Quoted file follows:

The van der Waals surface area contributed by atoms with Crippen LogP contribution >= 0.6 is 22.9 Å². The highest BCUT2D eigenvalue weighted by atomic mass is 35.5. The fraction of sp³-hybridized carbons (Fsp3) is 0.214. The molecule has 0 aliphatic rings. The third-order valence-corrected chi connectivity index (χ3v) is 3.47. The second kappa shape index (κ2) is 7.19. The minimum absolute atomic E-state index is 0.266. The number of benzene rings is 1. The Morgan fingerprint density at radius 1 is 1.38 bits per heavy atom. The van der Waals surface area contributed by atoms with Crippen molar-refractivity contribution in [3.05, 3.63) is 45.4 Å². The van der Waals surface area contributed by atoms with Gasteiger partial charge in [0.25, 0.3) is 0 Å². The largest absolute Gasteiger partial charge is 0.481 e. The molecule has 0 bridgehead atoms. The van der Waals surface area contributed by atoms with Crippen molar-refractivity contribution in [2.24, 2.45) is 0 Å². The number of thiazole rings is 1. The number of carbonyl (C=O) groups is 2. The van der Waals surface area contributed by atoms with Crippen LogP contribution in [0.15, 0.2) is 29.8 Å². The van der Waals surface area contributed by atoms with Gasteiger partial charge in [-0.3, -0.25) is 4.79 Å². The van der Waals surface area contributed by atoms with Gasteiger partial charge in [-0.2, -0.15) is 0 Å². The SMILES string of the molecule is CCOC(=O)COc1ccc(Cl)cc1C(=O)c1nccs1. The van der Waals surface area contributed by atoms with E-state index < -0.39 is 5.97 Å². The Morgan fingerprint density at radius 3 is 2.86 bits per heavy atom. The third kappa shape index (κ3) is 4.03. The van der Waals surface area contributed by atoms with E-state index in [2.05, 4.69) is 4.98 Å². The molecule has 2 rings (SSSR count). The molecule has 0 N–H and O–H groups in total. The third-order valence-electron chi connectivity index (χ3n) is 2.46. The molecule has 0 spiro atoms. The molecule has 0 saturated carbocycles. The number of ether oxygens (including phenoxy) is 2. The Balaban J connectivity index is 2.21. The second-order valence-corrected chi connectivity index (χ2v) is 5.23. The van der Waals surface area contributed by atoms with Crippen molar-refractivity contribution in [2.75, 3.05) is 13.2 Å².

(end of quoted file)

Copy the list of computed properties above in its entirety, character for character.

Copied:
The van der Waals surface area contributed by atoms with Crippen LogP contribution >= 0.6 is 22.9 Å². The highest BCUT2D eigenvalue weighted by atomic mass is 35.5. The fraction of sp³-hybridized carbons (Fsp3) is 0.214. The molecule has 0 aliphatic rings. The third-order valence-corrected chi connectivity index (χ3v) is 3.47. The second kappa shape index (κ2) is 7.19. The minimum absolute atomic E-state index is 0.266. The number of benzene rings is 1. The Morgan fingerprint density at radius 1 is 1.38 bits per heavy atom. The van der Waals surface area contributed by atoms with Crippen molar-refractivity contribution in [3.05, 3.63) is 45.4 Å². The van der Waals surface area contributed by atoms with Gasteiger partial charge in [0.25, 0.3) is 0 Å². The largest absolute Gasteiger partial charge is 0.481 e. The molecule has 0 bridgehead atoms. The van der Waals surface area contributed by atoms with Crippen molar-refractivity contribution in [2.24, 2.45) is 0 Å². The number of thiazole rings is 1. The number of carbonyl (C=O) groups is 2. The van der Waals surface area contributed by atoms with Crippen LogP contribution in [0.15, 0.2) is 29.8 Å². The van der Waals surface area contributed by atoms with Gasteiger partial charge in [-0.3, -0.25) is 4.79 Å². The van der Waals surface area contributed by atoms with Gasteiger partial charge in [-0.2, -0.15) is 0 Å². The SMILES string of the molecule is CCOC(=O)COc1ccc(Cl)cc1C(=O)c1nccs1. The van der Waals surface area contributed by atoms with E-state index < -0.39 is 5.97 Å². The Morgan fingerprint density at radius 3 is 2.86 bits per heavy atom. The third kappa shape index (κ3) is 4.03. The van der Waals surface area contributed by atoms with E-state index in [2.05, 4.69) is 4.98 Å². The molecule has 2 rings (SSSR count). The molecule has 0 N–H and O–H groups in total. The third-order valence-electron chi connectivity index (χ3n) is 2.46. The molecule has 0 spiro atoms. The molecule has 0 saturated carbocycles. The number of ether oxygens (including phenoxy) is 2. The Balaban J connectivity index is 2.21. The second-order valence-corrected chi connectivity index (χ2v) is 5.23. The van der Waals surface area contributed by atoms with Crippen molar-refractivity contribution in [2.75, 3.05) is 13.2 Å².